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As another winter storm heads toward New Hampshire, utilities prepare for possible outages

Allegra Boverman

New Hampshire is gearing up for another winter storm, this time with a mix of rain, sleet, and snow expected. The state’s utilities are preparing for possible power outages, and outdoor COVID-19 testing sites may be closed for inclement weather.

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The National Weather Service has issued winter storm warnings for much of New Hampshire, with up to 18 inches of snow expected in northern parts of the state. Central and Southern New Hampshire could see snow piling up between 3 and 10 inches, and sleet accumulations of up to an inch and a half.

Liberty spokesperson Emily Burnett said, given the consistency and amount of snow expected, 2,100 to 4,200 residents could potentially lose power in that utility’s service area.

Seth Wheeler, a representative from the New Hampshire Electric Co-op, said unlike last week’s nor’easter, this storm might bring wetter conditions that could be challenging for power lines. He said one concern is ice, which can accumulate and become heavy enough to cause poles to snap.

“It can add up to about 500 pounds to a power line for a half-inch of ice, and it takes half of that to cause outages on a system,” Wheeler said.

Wheeler said the Co-op is watching out for ice accumulation, but for now, it looks like it should be just below the danger zone.

Granite Staters can prepare for the storm by storing water, having safe sources of light and heat, and charging mobile devices ahead of time, Wheeler said.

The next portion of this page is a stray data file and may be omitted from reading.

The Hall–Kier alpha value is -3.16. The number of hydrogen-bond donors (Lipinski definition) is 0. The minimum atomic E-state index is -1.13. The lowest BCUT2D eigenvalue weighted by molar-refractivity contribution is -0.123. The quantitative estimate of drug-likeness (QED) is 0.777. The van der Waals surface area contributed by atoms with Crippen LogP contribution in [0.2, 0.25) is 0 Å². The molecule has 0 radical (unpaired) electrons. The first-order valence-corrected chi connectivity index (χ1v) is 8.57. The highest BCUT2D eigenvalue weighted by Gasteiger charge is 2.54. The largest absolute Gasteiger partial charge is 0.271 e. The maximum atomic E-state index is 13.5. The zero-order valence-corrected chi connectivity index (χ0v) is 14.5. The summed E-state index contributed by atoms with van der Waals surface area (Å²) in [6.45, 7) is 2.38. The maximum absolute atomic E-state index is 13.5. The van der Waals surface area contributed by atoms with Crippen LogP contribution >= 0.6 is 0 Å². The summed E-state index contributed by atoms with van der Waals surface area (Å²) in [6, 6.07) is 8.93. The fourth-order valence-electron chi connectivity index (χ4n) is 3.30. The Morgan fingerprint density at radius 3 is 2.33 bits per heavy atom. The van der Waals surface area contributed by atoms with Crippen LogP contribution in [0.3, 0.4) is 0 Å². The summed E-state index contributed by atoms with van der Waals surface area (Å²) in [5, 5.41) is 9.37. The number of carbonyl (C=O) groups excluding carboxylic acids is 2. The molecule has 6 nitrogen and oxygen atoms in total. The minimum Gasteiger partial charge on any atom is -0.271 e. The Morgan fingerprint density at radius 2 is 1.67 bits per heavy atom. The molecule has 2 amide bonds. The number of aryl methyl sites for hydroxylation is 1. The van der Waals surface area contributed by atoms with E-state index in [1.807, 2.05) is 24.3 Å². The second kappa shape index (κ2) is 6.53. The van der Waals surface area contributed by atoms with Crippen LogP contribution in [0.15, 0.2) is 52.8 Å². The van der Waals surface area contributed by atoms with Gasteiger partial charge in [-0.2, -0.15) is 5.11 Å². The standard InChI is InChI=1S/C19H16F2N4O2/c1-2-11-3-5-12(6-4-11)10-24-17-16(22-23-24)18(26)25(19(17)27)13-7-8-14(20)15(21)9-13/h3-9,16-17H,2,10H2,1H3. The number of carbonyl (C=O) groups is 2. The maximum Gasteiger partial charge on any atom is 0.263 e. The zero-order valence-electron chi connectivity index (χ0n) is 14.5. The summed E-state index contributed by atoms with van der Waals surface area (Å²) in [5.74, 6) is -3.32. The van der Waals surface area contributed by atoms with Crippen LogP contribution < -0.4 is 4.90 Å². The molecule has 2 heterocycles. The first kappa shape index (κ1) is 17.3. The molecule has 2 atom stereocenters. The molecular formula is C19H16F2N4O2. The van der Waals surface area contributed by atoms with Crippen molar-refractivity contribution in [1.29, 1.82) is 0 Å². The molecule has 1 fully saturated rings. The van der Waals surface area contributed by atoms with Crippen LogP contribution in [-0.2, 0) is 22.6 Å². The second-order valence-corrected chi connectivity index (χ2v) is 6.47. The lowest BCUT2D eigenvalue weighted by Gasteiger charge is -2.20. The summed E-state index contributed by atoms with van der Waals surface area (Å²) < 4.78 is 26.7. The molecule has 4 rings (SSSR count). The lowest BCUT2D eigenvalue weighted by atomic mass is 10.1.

Alec O’Meara with Unitil said the wet snow New Hampshire may see could lead to problems.

“Wet, sticky snow has a tendency to really latch on to tree limbs and can really kind of overload them and weigh them down, which can have an impact on electric infrastructure,” he said.

But there’s good news, O’Meara said. He’s expecting a quick drop in temperatures, which could mean only a couple of inches of wet snow before it turns to dry snow.

Falling trees and motor vehicle accidents could be leading causes of power outages, utilities said. Each utility is preparing for possible outages by readying repair crews.

With the storm intersecting with commuting times, state leaders are cautioning drivers to avoid travel or be cautious on the roads.

“We ask that anyone who can defer travel until after the storm to please do so,” Department of Transportation Commissioner Victoria Sheehan said in a statement. “For those who must travel, please check travel conditions for your route and drive for conditions, allowing yourself plenty of time to reach your destination and ample space between your car and others.”

Outdoor COVID-19 testing centers run by the state may be closed in the coming days due to inclement weather. Seven outdoor test sites will be open or closed in accordance with area school districts on weekdays, the state announced. If a local school district cancels school due to the weather, the nearby testing site will also close for the day.

The potential closures will apply to the testing sites in Belmont, Claremont, Keene, Lincoln, Manchester, Nashua and Newington.

Mara Hoplamazian reports on climate change, energy, and the environment for NHPR.
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